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  • NoNukes NoNukes

    Is this narrative about reactor 4 meant to hide the smoke/reports of fire in the common spent fuel pool? The reports of fire are weeks old.

    After pure water posted this shot of the smoke from the common spent fuel pool they turned off the camera today.

    pure water
    October 30, 2013 at 2:13 am · Reply
    15.12 JST. White smoke on tbs on the left of the middle tower.

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    pure water
    October 30, 2013 at 2:21 am · Reply
    http://www.imagesup.net/?di=1013831139898

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    lostworld
    October 30, 2013 at 4:55 am · Reply
    I saw the smoke on the image you posted.
    Did what I could to make it more visible.

    http://imgur.com/K4yNJZJ

    nuckelchen
    October 30, 2013 at 10:53 am · Reply
    remember?
    https://vimeo.com/73339522

    https://vimeo.com/73340855

    teardropling

    i've edited the picture from jec/lw once again:
    http://i972.photobucket.com/albums/ae202/nuckelchen/seife/9vLmLha_zps10e8d588.jpg

    http://enenews.com/forum-fukushima-webcam-discussion-thread-june-30-2012-present


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  • VanneV anne

    Maybe they are going to create another earthquake with Japan's own HAARP facility or with their particle accelerator in Tokai or both. Then the disaster will be called "an act of nature". Some people think that Japan's particle accelerator caused the 9.0 earthquake. They may have known before 3/33/33 that Unit #3 couldn't handle the MOX fuel that they had added months before and that the reactor was failing.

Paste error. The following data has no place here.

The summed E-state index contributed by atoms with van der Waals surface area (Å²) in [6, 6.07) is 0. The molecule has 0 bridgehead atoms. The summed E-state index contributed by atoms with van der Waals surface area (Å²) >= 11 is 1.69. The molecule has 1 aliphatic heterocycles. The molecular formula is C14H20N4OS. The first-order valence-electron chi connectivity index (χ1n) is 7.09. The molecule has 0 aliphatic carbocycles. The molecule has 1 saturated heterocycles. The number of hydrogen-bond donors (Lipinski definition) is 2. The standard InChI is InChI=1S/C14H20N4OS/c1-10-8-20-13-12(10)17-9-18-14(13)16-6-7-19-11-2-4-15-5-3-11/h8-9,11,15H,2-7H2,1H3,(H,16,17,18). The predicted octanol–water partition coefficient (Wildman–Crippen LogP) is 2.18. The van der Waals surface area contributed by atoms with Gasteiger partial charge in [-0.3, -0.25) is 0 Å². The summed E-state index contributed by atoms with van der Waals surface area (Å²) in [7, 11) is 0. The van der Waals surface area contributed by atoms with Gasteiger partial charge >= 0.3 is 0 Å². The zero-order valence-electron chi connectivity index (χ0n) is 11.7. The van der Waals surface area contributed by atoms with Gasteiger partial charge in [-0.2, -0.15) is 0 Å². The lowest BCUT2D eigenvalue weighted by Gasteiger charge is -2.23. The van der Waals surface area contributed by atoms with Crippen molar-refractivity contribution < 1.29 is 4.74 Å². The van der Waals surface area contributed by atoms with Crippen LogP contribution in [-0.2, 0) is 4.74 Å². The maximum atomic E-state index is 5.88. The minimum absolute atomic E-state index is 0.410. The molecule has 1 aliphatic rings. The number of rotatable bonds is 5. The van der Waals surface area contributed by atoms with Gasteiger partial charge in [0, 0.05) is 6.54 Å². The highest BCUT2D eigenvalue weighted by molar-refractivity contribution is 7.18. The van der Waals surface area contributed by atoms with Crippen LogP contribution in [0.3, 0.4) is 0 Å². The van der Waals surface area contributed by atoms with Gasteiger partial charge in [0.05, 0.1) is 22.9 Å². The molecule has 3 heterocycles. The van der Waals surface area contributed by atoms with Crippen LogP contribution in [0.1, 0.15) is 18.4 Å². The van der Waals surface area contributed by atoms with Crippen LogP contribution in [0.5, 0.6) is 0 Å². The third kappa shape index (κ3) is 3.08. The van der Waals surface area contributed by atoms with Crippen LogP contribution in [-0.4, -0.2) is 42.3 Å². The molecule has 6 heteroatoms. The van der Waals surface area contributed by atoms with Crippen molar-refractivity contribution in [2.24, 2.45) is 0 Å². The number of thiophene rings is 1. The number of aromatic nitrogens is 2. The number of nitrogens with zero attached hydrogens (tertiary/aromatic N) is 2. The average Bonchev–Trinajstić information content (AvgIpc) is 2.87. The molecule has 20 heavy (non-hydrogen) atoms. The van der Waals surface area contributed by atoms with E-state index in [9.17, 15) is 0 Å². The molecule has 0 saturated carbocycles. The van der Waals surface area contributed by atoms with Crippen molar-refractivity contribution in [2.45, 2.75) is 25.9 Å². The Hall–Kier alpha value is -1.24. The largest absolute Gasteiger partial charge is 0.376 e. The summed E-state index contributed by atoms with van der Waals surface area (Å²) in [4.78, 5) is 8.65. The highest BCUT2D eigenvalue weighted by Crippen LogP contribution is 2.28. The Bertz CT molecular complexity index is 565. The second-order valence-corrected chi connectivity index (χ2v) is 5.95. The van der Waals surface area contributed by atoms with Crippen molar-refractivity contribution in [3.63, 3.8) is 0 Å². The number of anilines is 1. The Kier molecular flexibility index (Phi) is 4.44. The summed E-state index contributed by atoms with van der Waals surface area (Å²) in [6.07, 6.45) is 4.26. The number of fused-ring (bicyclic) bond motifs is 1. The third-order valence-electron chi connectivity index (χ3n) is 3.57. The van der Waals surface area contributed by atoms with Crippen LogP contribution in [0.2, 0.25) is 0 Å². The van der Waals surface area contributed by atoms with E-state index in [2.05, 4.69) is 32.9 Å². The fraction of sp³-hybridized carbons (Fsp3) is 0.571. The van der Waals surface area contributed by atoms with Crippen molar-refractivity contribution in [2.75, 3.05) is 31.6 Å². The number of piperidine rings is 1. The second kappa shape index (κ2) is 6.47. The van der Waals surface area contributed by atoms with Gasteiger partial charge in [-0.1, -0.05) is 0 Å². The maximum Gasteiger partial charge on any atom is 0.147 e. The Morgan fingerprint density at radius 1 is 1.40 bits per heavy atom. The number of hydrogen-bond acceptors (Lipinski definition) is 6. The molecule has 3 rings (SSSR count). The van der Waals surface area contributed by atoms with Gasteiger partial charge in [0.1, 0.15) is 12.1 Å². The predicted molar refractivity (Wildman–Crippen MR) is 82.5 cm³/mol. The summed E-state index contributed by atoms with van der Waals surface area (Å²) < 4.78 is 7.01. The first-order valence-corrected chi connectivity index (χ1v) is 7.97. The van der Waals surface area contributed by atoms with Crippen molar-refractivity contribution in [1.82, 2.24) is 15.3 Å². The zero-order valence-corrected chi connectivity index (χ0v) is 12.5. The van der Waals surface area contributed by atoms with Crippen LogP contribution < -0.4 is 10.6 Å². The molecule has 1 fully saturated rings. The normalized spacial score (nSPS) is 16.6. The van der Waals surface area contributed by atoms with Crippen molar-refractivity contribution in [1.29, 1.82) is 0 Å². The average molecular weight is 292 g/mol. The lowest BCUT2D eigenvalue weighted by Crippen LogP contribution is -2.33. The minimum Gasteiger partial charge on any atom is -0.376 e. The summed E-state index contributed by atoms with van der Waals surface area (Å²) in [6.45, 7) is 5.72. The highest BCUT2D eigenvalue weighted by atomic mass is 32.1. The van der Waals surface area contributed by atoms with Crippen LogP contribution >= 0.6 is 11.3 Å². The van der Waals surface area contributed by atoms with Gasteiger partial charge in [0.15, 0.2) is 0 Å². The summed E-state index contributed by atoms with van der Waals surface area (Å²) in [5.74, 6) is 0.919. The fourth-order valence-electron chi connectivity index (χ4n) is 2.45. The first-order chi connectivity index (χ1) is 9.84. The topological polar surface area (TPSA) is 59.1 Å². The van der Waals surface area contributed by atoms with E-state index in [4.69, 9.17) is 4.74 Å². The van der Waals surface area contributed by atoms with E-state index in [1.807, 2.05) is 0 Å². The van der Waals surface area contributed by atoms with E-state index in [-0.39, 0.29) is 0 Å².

Like the Gulf oil spill created to cover up a huge spill just a mile or so away.


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  • FXofTruth

    This is never going to end well for the World.
    The sins of the past are coming back with a vengeance.

    Pulling those cores out of that pool is like pulling the pin on a hand grenade. The Law of Averages dictates that there ALWAYS is an error rate doing this type of work ESPECIALLY under the conditions they have to work. No matter how careful the "manual" process of removal is…someone is going to do at least one thing wrong. All it takes is one bad rod extraction and its game over.

    Perfection is a wonderful dream. But 1,500 times to repeat a delicate process and expect never to encounter one miss-step? Someone needs to review the principles of the Law of Averages! Or, get sober and then come up with a more realistic plan!


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  • Heart of the Rose Heart of the Rose

    I have a question..
    If in the process of producing nuclear fission..and the process of separating U-238 from U-235.
    This producing a fissionable substance that is chemically different from uranium…plutonium.

    I assume that these two substances are not supposed to mingle after creation..what do you think is the reaction of the mixing of the two?


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  • Seeker

    I listened to Shimatsu at Rense last Mon and he TOTALLY believes the SPFs still at #4 story, as does Rense. He believes they will postpone yet again as the operation is simply not feasible.

    What a mystery that so many of the "good guys" including Arnie and Helen still believe the storyline when the FOIA docs are irrefutable (I read them).

    This really pisses me off, given the amount of fear those rods have caused for so long.